D.R. Horton (NYSE: DRI, $10.66). Horton trimmed down and posted a loss of $545 million for the year ended September 2009, an improvement over its gut-checking $2.6 billion loss the year before. Horton is notable for its relatively wide net profit margin: Net earnings amounted to 7.9% in 2006 and 10.8% the year before, handily beating its peers. Horton is worth $3.4 billion, or roughly 2.8 times its 2006 profit.

Here again, the balance sheet is clean. A billion-dollar profit like the one it turned in 2005 or 2006 would give this company a return on equity of nearly 50%. It's important for investors to realize the relative ease of that level of earnings: 20,000 additional homes would likely put Horton well into the black. That's roughly one-half of 1% of the 3.57 million homes currently for sale. As inventory wanes, capturing another 0.56% of the supply may prove doable with low rates and incentives. About 10% of Horton's shares have been shorted, or roughly three days' volume. This implies a little more investor angst than with Pulte. Some may argue there is less value to Horton, as it already trades at 1.4 times net asset value. The S&P average is 2.2.

Lennar (NYSE: LEN, $13.65). Lennar typically trades at about 15 times earnings, but investors don't seem to think this is in the cards anytime soon. Twelve percent of its shares are short, Wall Street is ascrialink_77752ng no value to its business and the consensus forecast is for a loss of -$2.98 a share this year, reversing a teeny two-cent-a-share profit in 2008. On the plus column, its balance sheet is every bit as strong as Horton's.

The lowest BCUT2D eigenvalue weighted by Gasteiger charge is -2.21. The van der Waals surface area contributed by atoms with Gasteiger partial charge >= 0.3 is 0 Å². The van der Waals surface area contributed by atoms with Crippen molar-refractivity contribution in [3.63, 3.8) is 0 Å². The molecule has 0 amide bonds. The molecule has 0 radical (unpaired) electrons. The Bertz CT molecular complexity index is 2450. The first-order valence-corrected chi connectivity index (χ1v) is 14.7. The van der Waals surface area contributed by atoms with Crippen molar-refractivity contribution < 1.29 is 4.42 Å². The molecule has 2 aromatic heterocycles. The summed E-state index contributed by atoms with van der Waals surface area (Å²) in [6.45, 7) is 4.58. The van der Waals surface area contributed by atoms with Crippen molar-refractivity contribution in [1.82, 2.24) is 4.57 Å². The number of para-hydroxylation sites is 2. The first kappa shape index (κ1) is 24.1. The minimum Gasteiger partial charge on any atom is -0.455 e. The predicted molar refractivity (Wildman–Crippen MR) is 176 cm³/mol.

Now for the opportunity

Investors who can see the economy rebounding may consider now the time to buy. Traders who understand cycles might buy these stocks in bad years while keeping in mind what they can do in good years. Low rates and incentives will bring these companies through the downturn, and near-term forecasts may start to rise as more analysts price in the extension of the tax credit. Until the market does the same thing, investors can buy rebound results at recession prices and see outsize gains. Remember, a +100% gain in year two beats the market for two years even if the return was flat for the first twelve months.

Value investors looking at homebuilders must consider the huge discounts these stocks represent. These three have clean balance sheets and, in two out of three cases (Pulte and Lennar), command no premium for a business that in normal years can turn billions of dollars in profit.

Short interest shows that optimism for these issues is only partly contrarian, as it's easy to find lots of other companies the market is far more willing to bet against. The best buy among these three is likely Pulte, with its leading market position, low price-to-book ratio and strong balance sheet.

Long-term investors with moderate risk tolerance should consider these shares a long-term buy. Traders with a shorter term in mind might want to wait a little: The good news about housing today didn't do much for homebuilders, but flagging sales in November -- following October's strong showing -- likely will have a negative effect and push share prices down temporarily, which could make these homebuilders a very nice stocking stuffer -- and right in time.

Andy Obermueller does not personally hold positions in any securities mentioned in this article.
StreetAuthority LLC does not hold positions in any securities mentioned in this article.